Brennand Named Finalist for 2022 National Blavatnik Awards for Young Scientists

Kristen Brennand, PhD, professor of psychiatry, has been named a finalist for the 2022 Blavatnik National Awards for Young Scientists, the world’s largest unrestricted award for early-career scientists and engineers.

Brennand is one of 31 finalists. From this group, three laureates – in life sciences, chemistry and physical sciences – will be named on June 29. Each will receive $250,000 as the winner of the national Blavatnik awards.

The winners were chosen from a highly competitive pool of 309 applicants from 150 leading universities and scientific institutions in 38 states across the United States.

“Since the inception of the Blavatnik National Awards nine years ago, many of our finalists have made extraordinary discoveries that have led to groundbreaking innovations in their respective fields,” said Len Blavatnik, Founder and President of Access Industries and Director from the Blavatnik Family Foundation, which co-sponsors the awards with the New York Academy of Sciences.

Previous winners have gone on to help develop COVID-19 vaccines and diagnostics; identify sustainable energy and battery technologies; fighting climate change through new technologies, such as next-generation photovoltaics and new sustainable materials; and finding cures for treatment-resistant diseases. Many have also received other prestigious accolades, including being elected Fellows of the National Academy of Sciences or selected as Fellows of the MacArthur Foundation.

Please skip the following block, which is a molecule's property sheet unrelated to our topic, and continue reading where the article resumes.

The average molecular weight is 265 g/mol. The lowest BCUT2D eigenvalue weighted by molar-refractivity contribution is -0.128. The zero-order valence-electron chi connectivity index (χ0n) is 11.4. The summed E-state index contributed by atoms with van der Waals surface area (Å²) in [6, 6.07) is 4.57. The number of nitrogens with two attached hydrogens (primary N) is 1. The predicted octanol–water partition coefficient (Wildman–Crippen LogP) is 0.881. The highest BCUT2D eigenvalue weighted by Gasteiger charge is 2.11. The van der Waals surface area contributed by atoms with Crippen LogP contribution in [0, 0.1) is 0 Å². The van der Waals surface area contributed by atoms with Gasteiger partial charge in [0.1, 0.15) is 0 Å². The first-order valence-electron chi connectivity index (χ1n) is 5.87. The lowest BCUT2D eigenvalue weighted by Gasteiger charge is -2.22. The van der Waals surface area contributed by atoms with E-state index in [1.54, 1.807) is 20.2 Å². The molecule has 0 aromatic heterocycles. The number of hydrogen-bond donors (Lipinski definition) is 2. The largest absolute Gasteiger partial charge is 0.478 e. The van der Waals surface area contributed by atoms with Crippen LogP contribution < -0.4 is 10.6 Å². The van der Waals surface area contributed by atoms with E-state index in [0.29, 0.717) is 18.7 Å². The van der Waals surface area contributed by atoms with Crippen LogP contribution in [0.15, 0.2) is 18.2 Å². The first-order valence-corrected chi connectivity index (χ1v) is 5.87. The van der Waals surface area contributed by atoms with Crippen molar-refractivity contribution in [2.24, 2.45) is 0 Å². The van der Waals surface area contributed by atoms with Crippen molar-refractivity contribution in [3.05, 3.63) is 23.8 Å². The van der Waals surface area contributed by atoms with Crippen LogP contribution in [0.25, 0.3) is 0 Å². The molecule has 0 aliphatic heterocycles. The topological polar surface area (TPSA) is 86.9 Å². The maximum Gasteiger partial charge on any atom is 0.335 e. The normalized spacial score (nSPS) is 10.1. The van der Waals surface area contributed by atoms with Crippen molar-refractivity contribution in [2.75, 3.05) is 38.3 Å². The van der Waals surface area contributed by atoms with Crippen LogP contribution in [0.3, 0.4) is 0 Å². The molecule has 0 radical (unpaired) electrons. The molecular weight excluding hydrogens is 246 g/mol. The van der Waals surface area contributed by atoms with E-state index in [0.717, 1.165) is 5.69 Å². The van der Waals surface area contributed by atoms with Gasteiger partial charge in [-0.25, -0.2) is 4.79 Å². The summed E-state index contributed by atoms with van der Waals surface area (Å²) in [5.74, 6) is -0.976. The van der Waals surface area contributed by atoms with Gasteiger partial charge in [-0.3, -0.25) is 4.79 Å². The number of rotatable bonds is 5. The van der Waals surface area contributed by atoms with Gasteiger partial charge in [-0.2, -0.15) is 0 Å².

“We are proud to honor their commitment to scientific excellence and to celebrate their achievements. We look forward to following their continued success,” said Blavatnik.

Brennand, a neuroscientist, has created an ingenious method using stem cell technology to create neurons from the skin cells of people with schizophrenia to better understand and treat the disease. By combining these bioengineered neurons, CRISPR engineering techniques and novel epigenomic analysis, she is exploring genetic and environmental risk factors for schizophrenia.

She discovered that seemingly small genetic risk factors can have a significant impact on a neuron’s activity, size, and gene regulation. His research offers opportunities to improve precision treatments as well as prevention methods for schizophrenia.

President and CEO of the New York Academy of Sciences Nicholas B. Dirks said, “There are many awards for lifetime achievement in science, but only a few awards honor scientists at this critical intersection. of their career. Why is this important? It is at this stage that support and recognition can make a huge difference, giving enormous visibility to their research.

“On behalf of the academy, I would also like to thank our judges and scientific advisory board – all eminent scientists from across the United States. We could not administer these awards successfully without their continued support and commitment. of the wider scientific community. he said.

Three highly respected independent juries – each representing one of the award categories – have selected these finalists and will determine the winners. Winners must be faculty-level scientific researchers, aged 42 or younger, and nominated for the competition by their university or research institute.